Where do superpowers come from?

Power: personal, unique power. Power is the centerpiece of every Rough Passages Tale. Who has it, what happens when people gain it, how it can and can’t change their lives, how the uncertainties and adverse aspects of power rollovers  make that world different than ours…this can be deep story stuff.*

How do those powers work? The short answer is: no one knows. That’s one of many things that makes writing about it interesting.

Everyone with a rollover powers taps into some kind of energy, but that’s where certainty ends. Some poz can see this energy post-rollover, other feel it, all are affected by it and use it one way or another, but what that energy is, or how it works?

It’s still a mystery.

Why? For one thing, it’s impossible for nulls to detect, so disbelief hampers research funding. For another, the phenomenon is less than a hundred years old. The scientific community is still at the stage of documenting, describing, and postulating mechanisms based on existing established systems.  Think radiation in the early 1900’s, electricity in the 1800’s, or chemistry in the 1700’s.

All the uncertainty results in a constellation of valid ideas, wrongheaded hypotheses, and wild-ass speculation.  It also supplies thesis fodder for doctoral candidates and researchers in every field of study from physics to psychology. Ambitious scientists dream of being the next Curie, Faraday, or Mendeleev.  And lots of them already think they have uncovered Major Truths that are dead wrong but fit the facts.

Want an example? (You’re getting one.) Take an observable fact: T-series trolls can ramp up their own abilities and provoke each other into radical physical changes by tapping into their powers near each other. At its worst, the feedback loop will drive them into a collective, destructive frenzy. They train hard to control this effect, called rampage, because a mindless stampede of berserk armored giants is hard on real estate and anything else that can’t get out of their way.

Let’s look at the current scientific model. Explanations for T-series power use are based on studies of pheromone communication and hormone-driven metamorphosis in other species. The model fits the observed data and is an accurately predictive tool…in most cases. Most importantly it allows for engineering useful tools like rampage detectors and assorted training devices. So everyone accepts it as accurate.

But as the Watchmaker of the world, I’ll let you in on a secret. Rampage and powering up aren’t triggered physically.  The model has cause and effect flipped. It’s a pure energy phenomenon, a matter of resonance and exchange from more powerful individuals to less powerful ones, one that has the effect of triggering hormone releases.

Is any of that information useful to you, dear reader? Probably not. But speculation is fun, and so is trivia collection. So I thought I would share.

The takeaway for today? Power is tricky. People are fallible. And science is a process.


*Paranormal personal powers are not the only kind people deal with every day. Power can come from social status, political position, cultural acceptance, and economic prosperity too. Upending people’s lives after they’ve spent decades establishing their place in the socioeconomic power structure that is modern society? Well. That makes for super-duper drama. And drama makes good fiction.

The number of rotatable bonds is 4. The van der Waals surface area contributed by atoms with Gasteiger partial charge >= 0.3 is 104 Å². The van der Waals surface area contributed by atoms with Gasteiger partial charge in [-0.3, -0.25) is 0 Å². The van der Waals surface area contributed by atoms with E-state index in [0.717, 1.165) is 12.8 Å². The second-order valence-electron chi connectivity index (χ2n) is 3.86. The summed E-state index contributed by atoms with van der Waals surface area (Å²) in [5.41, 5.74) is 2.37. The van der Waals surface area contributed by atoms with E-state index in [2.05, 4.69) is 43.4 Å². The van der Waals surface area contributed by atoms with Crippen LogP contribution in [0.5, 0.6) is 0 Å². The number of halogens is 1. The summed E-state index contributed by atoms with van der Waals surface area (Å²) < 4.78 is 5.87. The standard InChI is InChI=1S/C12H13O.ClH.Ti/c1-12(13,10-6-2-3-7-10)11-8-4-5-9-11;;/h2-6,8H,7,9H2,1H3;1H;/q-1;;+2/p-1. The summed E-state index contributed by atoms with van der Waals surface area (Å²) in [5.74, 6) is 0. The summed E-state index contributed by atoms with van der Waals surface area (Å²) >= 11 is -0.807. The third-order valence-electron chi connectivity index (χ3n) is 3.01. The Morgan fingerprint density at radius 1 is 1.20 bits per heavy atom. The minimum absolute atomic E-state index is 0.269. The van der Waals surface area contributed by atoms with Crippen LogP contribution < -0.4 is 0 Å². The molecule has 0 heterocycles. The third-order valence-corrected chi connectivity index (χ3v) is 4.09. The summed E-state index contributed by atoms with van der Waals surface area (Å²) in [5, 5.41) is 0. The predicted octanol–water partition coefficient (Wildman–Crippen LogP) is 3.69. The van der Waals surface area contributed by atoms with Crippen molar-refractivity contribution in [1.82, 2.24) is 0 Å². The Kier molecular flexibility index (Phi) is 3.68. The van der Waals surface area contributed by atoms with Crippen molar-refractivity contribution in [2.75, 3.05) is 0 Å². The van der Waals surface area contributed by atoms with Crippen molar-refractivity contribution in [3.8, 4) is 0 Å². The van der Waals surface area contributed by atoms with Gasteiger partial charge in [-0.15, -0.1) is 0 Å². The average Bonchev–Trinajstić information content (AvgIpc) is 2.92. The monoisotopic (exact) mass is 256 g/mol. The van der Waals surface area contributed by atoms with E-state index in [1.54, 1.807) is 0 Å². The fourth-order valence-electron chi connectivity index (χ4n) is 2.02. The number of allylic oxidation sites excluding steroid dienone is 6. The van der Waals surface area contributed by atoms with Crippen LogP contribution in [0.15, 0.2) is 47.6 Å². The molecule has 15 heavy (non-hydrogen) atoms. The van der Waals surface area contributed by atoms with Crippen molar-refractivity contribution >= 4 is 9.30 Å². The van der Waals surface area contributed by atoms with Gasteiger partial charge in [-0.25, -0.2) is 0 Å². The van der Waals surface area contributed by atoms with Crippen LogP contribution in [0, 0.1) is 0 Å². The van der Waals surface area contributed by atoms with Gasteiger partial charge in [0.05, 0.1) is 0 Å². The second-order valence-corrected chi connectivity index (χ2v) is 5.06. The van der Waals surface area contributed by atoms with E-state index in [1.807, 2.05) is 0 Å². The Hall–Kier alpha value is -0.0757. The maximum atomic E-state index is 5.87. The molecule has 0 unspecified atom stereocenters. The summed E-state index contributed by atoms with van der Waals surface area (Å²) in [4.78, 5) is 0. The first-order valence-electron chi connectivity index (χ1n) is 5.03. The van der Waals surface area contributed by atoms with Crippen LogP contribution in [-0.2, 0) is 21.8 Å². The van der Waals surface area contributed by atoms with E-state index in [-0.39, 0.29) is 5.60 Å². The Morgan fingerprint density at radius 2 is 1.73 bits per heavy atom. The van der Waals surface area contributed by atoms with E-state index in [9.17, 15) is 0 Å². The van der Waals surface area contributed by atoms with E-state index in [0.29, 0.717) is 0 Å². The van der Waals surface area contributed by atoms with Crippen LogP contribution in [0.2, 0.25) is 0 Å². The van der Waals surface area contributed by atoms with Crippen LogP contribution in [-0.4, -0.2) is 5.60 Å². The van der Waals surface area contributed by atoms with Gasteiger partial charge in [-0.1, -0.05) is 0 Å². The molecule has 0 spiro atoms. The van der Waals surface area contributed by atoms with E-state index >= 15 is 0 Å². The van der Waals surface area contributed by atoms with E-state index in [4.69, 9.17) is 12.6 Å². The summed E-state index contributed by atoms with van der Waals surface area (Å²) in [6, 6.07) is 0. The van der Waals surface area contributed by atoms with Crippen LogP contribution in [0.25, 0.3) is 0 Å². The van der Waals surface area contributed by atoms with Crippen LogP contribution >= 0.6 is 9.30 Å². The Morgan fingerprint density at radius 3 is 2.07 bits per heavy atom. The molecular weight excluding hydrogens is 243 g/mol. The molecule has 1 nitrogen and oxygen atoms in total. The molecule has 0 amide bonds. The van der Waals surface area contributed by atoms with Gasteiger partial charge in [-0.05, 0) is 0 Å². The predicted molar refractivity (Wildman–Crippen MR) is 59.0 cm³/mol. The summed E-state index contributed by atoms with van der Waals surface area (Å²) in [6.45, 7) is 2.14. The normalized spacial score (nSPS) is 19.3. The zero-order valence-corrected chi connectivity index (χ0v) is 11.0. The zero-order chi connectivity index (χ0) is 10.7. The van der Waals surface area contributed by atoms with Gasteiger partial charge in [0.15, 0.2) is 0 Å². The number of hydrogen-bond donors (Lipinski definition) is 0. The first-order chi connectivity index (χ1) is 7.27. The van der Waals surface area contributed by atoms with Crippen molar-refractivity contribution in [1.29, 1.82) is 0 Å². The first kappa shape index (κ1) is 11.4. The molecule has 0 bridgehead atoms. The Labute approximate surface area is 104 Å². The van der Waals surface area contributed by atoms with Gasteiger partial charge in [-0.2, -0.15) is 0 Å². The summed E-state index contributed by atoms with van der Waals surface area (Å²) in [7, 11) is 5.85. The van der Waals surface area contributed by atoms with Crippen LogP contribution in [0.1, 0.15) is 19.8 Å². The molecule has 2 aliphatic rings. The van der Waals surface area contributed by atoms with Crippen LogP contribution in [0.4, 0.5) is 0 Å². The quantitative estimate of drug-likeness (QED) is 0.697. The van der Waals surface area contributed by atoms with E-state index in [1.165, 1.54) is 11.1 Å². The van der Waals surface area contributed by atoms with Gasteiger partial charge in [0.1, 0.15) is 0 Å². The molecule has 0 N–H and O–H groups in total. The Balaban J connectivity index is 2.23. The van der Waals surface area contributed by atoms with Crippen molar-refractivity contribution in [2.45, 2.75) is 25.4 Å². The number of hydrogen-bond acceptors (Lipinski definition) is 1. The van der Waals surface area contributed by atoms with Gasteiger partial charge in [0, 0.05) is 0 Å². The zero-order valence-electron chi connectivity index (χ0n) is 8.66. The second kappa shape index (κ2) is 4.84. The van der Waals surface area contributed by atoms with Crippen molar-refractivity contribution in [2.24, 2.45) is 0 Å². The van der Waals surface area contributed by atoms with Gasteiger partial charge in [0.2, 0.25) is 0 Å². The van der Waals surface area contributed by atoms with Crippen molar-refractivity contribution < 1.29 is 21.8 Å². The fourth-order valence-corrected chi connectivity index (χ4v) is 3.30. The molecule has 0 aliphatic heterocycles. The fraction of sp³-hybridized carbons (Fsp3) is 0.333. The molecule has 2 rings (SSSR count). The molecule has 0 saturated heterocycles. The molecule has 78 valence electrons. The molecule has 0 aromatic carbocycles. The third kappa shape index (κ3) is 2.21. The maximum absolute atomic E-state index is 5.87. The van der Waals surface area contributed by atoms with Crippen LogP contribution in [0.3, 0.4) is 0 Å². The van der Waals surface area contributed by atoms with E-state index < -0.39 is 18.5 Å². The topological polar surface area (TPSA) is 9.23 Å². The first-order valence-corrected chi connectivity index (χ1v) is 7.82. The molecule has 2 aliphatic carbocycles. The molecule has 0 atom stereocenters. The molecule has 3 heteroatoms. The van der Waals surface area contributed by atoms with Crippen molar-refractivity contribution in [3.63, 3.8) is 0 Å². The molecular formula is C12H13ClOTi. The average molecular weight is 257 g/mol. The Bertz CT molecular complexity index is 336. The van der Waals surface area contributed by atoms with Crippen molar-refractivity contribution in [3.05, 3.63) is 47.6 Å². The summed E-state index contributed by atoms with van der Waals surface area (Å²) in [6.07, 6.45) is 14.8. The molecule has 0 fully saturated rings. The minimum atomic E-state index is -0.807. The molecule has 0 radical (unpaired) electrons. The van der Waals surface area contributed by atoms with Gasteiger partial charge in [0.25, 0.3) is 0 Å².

Oh, and the BOOKS! Here are links to the buyable stories. Because they’re awesome.

Extraordinary books2read.com/u/4N19e6
Powerhouse books2read.com/u/3kZ1VW
Nightmares books2read.com/u/3yPExv
Lockdown books2read.com/u/3GM2Xn

 

 

The most recent ramblings of me

I’ve been busier creating more than consuming of late, and I’ve also taken some tedious life detours, but here’s the latest “what I’ve been enjoying” scoop.

Readings

1636 Chronicles of Dr. Gribbleflotz: Kerryn Offord & Rick Boatright. Fun, lighthearted alternate history sf/fantasy.  It’s an installment in the Ring of Fire bookset. (21 novels, 7 anthologies and going strong.) That is both an asset and a drawback. Good: It’s a familiar world, yet it is so thoroughly filled with unique characters that nothing ever feels like a retread. Bad: There are so many intersecting plots that it’s easy to lose track of all the tangential characters who get mentioned. And it’s just…there.

Wild Harmonic: Beth Patterson.  Great setting, clever concept, urban fantasy that feels urban AND fantastic. Good, solid fun read.  Reminded me a little of War for the Oaks in that it’s all about musicians and hidden worlds, but it’s also nothing like WFtO, and I was immensely pleased that it captured the feel of New Orleans as I’ve experienced it instead of going all cliche smoky-sugary-angsty vampire-packed like certain other NOLA-based series do. I liked it so much that I barely minded it using present tense.  And I do not get along with present tense at all. Nope.

I’m including a purchase link with because it’s also a brand new book by an author I know, that isn’t available in most bookstores (REMEMBER TO ASK YOUR LIBRARY TO BUY IT) and well, you know how I am about pushing things I like. Here you go: BUY LINK.

Once Broken Faith (and more) Seanan McGuire. More urban fantasy. All fae, all the time.  I started this series with book 1 and I love the way it’s developed. This is the the latest, and I embarked upon a re-read. I think the plot doesn’t hit its stride until book 3 or 4, much like the Dresden novels, and like those, I enjoy a periodic visit down memory lane.  I’m into the third book again.

Viewings both TV and Movies

Supergirl continues. Season 2 moved to the CW, and I still like it.

Frequency. New series based on the same concept as the movie from 2000. (Cross-time ham radio communication between parent & child.) Was recommended to me by someone who knows my dislike for time travel, so I risked the pilot. Glad I did.  Four episodes in, it’s atmospheric, dramatic, polished and well-acted.

Designated Survivor got booted off the viewing list. They put in five good episodes before pulling out the flags, regressive ideas and dog whistles, but they did, and now I’m out.

Veronica Mars. The Movie. It did a good job of capturing the feel of the television series, the story was engaging, and I enjoyd it. There is something to be said for fan service, and this movie did it well.

Locke. I don’t remember why I ordered this movie from Netflix even after viewing it. Tom Hardy may have entered into the decision process.  It was an interesting exercise in storytelling through conversation, it was a phenomenal character piece…and it all takes place in a car, driving at night. Hrrrrrrm.